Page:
Nina Sofia at Simon’s After Dark

Nina Sofia singing on stage with her guitar.

One particularly boring Thursday evening I sat, ready to settle in for another quiet weeknight with a buffalo chicken pizza and a season of Nurse Jackie. That’s when I received a text that changed my night, and maybe even my general opinion of Thursday nights.

The message was from a friend letting me know that she was hosting an open-mic night at Simon’s After Dark in Allen Park. It had been a while since I had seen her perform, and I figured a healthy social situation beat devouring an entire pizza and six hours of Netflix. So I headed up to the small venue.

Upon arrival I realized that I had made an error, one that I’ve rarely ever made; I’d showed up way too early. I was the only person there at this point. I sat quietly in the empty bar and ordered a beer, slightly uncomfortable.

In the time that it took me to finish my first beer and review my emails, the bar began to slowly fill up with two and three people at a time. As I was ready to order my second drink I heard a voice that I recognized. It was Nina Sofia and when she saw me I was greeted with an overwhelming sense of authenticity and excitement.

The bar began to fill; another musician and a gentleman who worked for the bar set up the stage. Nina began the sign-up sheet for the open-mic line-up and several other musicians joined the crowd.

As I enjoyed the general atmosphere, Nina climbed up on stage and kicked things off with original songs that constituted an admirable reminder of what is beautiful and powerful about music. It was almost as if the entire room exploded with the passion that she created with simply her presence and her voice. Her lyrics seemed to reach out and grab you, as if to say ‘I have a voice and you have ears, so listen.’ “Baby, touch me. Tell me I’m the one you need the most,” she sang as the audience cheered. “Won’t you just hold my hand? I’ll take all of this if I can.”

The individuals that followed were an overall reminder that Detroit’s music scene is strong and that it has not sold its soul to the fads of the moment. It was an awesome experience to be able to sit in awe of such creativity and originality. It’s a bold person who can stand on stage, produce melody and soul with simply their mind and voice, and inspire emotion in strangers.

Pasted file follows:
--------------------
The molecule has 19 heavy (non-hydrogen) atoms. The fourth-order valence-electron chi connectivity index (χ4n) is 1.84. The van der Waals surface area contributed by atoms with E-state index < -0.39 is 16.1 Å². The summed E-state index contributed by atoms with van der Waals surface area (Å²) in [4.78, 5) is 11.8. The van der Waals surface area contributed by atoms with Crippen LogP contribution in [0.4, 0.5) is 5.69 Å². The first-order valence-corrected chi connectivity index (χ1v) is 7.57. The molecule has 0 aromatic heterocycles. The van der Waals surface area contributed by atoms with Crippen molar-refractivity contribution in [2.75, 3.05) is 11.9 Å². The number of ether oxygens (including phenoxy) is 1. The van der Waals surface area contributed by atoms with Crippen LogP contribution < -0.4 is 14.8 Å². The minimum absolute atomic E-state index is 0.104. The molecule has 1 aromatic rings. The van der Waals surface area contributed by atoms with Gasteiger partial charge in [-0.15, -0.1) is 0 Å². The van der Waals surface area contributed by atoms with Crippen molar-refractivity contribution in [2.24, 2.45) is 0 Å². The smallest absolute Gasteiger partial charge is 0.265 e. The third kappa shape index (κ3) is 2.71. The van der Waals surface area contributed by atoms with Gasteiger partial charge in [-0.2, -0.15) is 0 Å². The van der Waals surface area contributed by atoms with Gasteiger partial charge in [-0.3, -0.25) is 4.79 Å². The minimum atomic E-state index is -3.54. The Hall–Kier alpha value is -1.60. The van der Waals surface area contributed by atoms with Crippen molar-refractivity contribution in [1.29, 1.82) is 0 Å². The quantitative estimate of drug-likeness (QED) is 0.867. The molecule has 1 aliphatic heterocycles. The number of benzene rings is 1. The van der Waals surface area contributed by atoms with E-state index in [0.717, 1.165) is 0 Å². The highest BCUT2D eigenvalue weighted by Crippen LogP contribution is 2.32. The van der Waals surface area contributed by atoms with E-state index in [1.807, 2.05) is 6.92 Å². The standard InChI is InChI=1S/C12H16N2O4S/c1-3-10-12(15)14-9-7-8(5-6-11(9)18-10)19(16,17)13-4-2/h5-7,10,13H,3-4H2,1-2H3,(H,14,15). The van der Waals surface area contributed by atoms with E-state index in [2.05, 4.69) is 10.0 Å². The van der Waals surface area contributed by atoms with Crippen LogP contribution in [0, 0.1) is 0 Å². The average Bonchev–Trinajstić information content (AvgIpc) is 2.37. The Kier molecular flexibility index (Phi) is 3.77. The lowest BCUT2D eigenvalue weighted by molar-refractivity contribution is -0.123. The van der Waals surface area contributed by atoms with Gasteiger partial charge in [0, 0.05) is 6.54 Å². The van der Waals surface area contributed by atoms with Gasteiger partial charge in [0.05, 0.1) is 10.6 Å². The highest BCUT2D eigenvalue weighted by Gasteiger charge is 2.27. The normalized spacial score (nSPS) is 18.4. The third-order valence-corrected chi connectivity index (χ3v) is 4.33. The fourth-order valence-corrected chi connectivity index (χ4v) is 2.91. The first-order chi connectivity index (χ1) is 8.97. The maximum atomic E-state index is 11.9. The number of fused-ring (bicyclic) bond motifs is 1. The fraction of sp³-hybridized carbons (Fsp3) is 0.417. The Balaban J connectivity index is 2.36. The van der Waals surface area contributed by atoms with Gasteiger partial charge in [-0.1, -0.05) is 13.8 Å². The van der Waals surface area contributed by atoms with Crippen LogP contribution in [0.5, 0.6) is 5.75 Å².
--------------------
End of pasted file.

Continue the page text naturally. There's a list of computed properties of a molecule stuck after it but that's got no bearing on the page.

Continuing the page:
Throughout the night, Nina returned to stage with original music and sensational covers of popular music. She was later joined by the bass player Ramiro Ramero, from one of her associated acts, Nina and the Buffalo Riders. Her version of ‘Send Me On My Way’ by Rusted Root was by far the highlight of my night and her cover of ‘Hit the Road Jack’ was a reflection of the fire inside, artistic perseverance, and a guiding light for those seeking something genuine in what is seemingly an increasingly artificial world.

I had the privilege of sitting down with Nina and had the opportunity to ask a few questions about her music. For as long as Nina could talk, she says she has been singing. She began singing and performing publicly at around the age of twelve and had her first paid gig at fourteen. She grew up in Detroit near Clark Park, and cites her experiences with Lincoln Park and Allen Park schools as a part of her social upbringing.

I felt that it was necessary to ask possibly one of the most frequently asked questions for a musician. That is, who would you consider to be your influences?

“When I was younger, Whitney Houston and Selena but as I got older, I was influenced by people like Alicia Keyes and Lauren Hill.”

I also asked her if she felt that she should move away to pursue a musical career in another city or if Detroit was an integral part of the music she is creating.

“Both honestly. Detroit has made me who I am as a musician. And the other artists around here are really intensely inspiring. But there is also the issue of going where the opportunities in the industry are.”

I finished the informal interview with the idea that many stage performers are actually quite anxious individuals. I asked if there was a difference between her in life and her on stage.

“It is kind of like an act. But you have to really let go. Be yourself but slightly different. You are letting people in, sometimes strangers, expressing yourself. Singing is something that comes from the pit of your soul. Sometimes it’s like you’re looking at a screen with a picture of an audience. If I didn’t play music I would be really shy.”

When the open mic had ended, I was fortunate enough to be invited to the home of a friend of Nina’s and a fellow musician. The crowd was lively and happy as they kicked back and took turns playing music and trading instruments. I was overtaken by the experience of being surrounded by so many talented individuals.

At the end of the night I told Nina that I know really good things are in store for her. She replied, “You know, I think so too.”

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